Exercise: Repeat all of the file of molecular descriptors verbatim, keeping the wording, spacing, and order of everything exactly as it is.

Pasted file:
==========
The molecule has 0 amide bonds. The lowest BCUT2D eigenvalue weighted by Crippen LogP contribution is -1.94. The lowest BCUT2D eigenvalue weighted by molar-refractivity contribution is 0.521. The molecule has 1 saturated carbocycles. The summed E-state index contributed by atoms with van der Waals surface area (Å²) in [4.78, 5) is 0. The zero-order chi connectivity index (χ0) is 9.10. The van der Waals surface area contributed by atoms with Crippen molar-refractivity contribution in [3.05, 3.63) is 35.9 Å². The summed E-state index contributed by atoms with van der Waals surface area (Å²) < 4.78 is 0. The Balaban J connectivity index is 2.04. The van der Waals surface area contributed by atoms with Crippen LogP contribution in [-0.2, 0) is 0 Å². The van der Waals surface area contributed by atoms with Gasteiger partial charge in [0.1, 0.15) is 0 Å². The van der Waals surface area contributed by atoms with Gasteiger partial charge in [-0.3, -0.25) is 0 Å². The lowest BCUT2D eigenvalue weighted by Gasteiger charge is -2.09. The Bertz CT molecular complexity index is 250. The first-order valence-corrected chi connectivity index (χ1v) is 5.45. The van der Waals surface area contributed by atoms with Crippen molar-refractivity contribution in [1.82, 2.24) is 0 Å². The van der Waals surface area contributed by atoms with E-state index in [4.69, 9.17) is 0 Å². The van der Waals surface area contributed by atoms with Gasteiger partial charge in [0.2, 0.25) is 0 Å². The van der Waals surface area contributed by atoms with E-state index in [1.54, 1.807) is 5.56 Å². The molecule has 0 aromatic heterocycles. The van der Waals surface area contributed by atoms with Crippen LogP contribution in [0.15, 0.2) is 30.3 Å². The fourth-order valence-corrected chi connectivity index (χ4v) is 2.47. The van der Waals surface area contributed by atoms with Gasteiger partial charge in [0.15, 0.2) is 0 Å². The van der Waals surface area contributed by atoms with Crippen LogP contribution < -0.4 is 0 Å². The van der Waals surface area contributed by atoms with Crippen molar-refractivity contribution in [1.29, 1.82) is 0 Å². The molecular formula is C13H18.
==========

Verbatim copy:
The molecule has 0 amide bonds. The lowest BCUT2D eigenvalue weighted by Crippen LogP contribution is -1.94. The lowest BCUT2D eigenvalue weighted by molar-refractivity contribution is 0.521. The molecule has 1 saturated carbocycles. The summed E-state index contributed by atoms with van der Waals surface area (Å²) in [4.78, 5) is 0. The zero-order chi connectivity index (χ0) is 9.10. The van der Waals surface area contributed by atoms with Crippen molar-refractivity contribution in [3.05, 3.63) is 35.9 Å². The summed E-state index contributed by atoms with van der Waals surface area (Å²) < 4.78 is 0. The Balaban J connectivity index is 2.04. The van der Waals surface area contributed by atoms with Crippen LogP contribution in [-0.2, 0) is 0 Å². The van der Waals surface area contributed by atoms with Gasteiger partial charge in [0.1, 0.15) is 0 Å². The van der Waals surface area contributed by atoms with Gasteiger partial charge in [-0.3, -0.25) is 0 Å². The lowest BCUT2D eigenvalue weighted by Gasteiger charge is -2.09. The Bertz CT molecular complexity index is 250. The first-order valence-corrected chi connectivity index (χ1v) is 5.45. The van der Waals surface area contributed by atoms with Crippen molar-refractivity contribution in [1.82, 2.24) is 0 Å². The van der Waals surface area contributed by atoms with E-state index in [4.69, 9.17) is 0 Å². The van der Waals surface area contributed by atoms with Gasteiger partial charge in [0.2, 0.25) is 0 Å². The van der Waals surface area contributed by atoms with E-state index in [1.54, 1.807) is 5.56 Å². The molecule has 0 aromatic heterocycles. The van der Waals surface area contributed by atoms with Crippen LogP contribution in [0.15, 0.2) is 30.3 Å². The fourth-order valence-corrected chi connectivity index (χ4v) is 2.47. The van der Waals surface area contributed by atoms with Gasteiger partial charge in [0.15, 0.2) is 0 Å². The van der Waals surface area contributed by atoms with Crippen LogP contribution < -0.4 is 0 Å². The van der Waals surface area contributed by atoms with Crippen molar-refractivity contribution in [1.29, 1.82) is 0 Å². The molecular formula is C13H18.